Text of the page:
Let’s start by discussing “guns in school”. The NRA and certain politicians have spent much time promoting the idea of armed school teachers or staff. Let’s be clear about how realistic it is to expect a third grade science teacher to handle an active shooter scenario: it’s not. You’re asking a teacher to not only teach your children, but to also be trained in special tactics and able to effectively neutralize an active shooter, while outgunned, and in a room filled with unpredictable, screaming, running children (many of whom will run toward the teacher for safety), and do it all with perfect accuracy, under duress. No, it’s not realistic at all, and in fact even full-time, S.W.A.T. trained officers don’t ever want to find themselves in such a volatile and unpredictable situation. Those that push this agenda at the NRA somehow expect your child’s teacher to enter an active shooter situation with only a compact handgun, and without all of the things S.W.A.T teams have – special weapons, body armor, comms, a tactical team or backup, advanced training, and hundreds of training hours. Add to this, the likelihood that when the police do arrive, they won’t be able to tell the difference between school teachers and active shooters, leading to confusion, delay, and possibly more loss of life. Discussing such a thing  is simply a mindless exercise, and if this country were to actually find themselves in this kind of an active shooter situation, we’d be rolling the dice on whether or not fatalities would end up worse in the cross-fire. There doesn’t even really need to be an active shooter for accidents to happen, as demonstrated by this genius.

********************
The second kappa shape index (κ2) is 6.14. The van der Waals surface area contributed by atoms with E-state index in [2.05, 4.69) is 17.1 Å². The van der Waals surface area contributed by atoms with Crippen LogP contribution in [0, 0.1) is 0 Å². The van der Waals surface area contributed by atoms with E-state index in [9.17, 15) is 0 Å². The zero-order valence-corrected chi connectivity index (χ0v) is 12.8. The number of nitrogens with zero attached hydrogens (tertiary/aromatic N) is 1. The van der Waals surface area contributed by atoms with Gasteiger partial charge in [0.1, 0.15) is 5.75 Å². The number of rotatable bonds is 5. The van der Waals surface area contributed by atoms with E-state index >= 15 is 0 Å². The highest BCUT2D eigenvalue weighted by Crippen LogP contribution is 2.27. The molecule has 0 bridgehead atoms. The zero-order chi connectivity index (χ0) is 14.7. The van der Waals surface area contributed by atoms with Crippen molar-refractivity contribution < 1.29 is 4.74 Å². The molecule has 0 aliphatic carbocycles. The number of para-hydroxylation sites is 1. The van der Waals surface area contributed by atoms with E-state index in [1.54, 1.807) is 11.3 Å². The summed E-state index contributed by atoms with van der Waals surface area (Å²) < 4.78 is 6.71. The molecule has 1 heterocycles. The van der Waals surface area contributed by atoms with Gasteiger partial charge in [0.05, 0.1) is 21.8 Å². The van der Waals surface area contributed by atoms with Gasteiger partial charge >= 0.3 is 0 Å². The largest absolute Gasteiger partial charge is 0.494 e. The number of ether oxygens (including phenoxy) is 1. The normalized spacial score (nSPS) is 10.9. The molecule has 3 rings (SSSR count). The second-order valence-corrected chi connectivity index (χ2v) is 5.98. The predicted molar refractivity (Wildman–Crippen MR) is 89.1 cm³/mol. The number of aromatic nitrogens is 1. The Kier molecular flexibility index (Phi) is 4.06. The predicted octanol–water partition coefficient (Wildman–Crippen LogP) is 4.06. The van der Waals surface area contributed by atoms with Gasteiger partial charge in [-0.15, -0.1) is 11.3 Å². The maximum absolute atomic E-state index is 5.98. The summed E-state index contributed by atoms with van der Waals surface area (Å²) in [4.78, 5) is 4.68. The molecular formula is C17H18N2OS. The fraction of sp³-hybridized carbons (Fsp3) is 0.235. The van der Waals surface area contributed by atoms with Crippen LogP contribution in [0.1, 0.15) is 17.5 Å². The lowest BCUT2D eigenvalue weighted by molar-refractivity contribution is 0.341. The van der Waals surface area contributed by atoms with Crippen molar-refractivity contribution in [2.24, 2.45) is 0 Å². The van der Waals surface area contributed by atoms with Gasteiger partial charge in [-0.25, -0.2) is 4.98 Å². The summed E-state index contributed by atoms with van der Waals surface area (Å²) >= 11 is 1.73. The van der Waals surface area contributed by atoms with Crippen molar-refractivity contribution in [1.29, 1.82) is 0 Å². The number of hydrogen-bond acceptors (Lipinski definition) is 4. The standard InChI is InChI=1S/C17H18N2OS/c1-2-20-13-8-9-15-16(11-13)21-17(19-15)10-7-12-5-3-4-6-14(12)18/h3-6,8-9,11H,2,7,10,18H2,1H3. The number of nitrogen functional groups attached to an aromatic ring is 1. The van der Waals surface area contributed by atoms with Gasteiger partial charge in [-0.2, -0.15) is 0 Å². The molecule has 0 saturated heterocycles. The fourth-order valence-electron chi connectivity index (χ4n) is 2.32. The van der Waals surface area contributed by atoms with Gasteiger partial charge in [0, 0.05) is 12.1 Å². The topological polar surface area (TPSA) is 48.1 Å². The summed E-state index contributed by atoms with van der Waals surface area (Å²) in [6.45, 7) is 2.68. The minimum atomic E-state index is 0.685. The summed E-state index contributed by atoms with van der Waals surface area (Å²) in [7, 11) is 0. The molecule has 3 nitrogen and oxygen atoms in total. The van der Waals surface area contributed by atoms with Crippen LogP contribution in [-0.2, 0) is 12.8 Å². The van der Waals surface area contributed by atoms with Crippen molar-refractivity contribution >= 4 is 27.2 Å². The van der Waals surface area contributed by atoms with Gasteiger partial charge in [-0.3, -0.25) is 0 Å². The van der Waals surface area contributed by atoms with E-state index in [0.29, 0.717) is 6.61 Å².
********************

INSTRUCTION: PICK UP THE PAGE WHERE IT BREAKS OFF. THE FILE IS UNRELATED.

What does make sense is to provide federal grants to local police departments to relocate one full time seat at local schools. There are some local programs, in fact, where police departments have worked with the schools to dedicate a room for a full time officer. They are able to do their paperwork and get things done, but also have a trained officer on-site at the school during normal school hours. A school SRO program makes a lot more sense than the school training their own S.W.A.T team of science and history teachers, and most (all?) schools would welcome the ability to have an SRO on the premises. It is also very positive for relations with the public.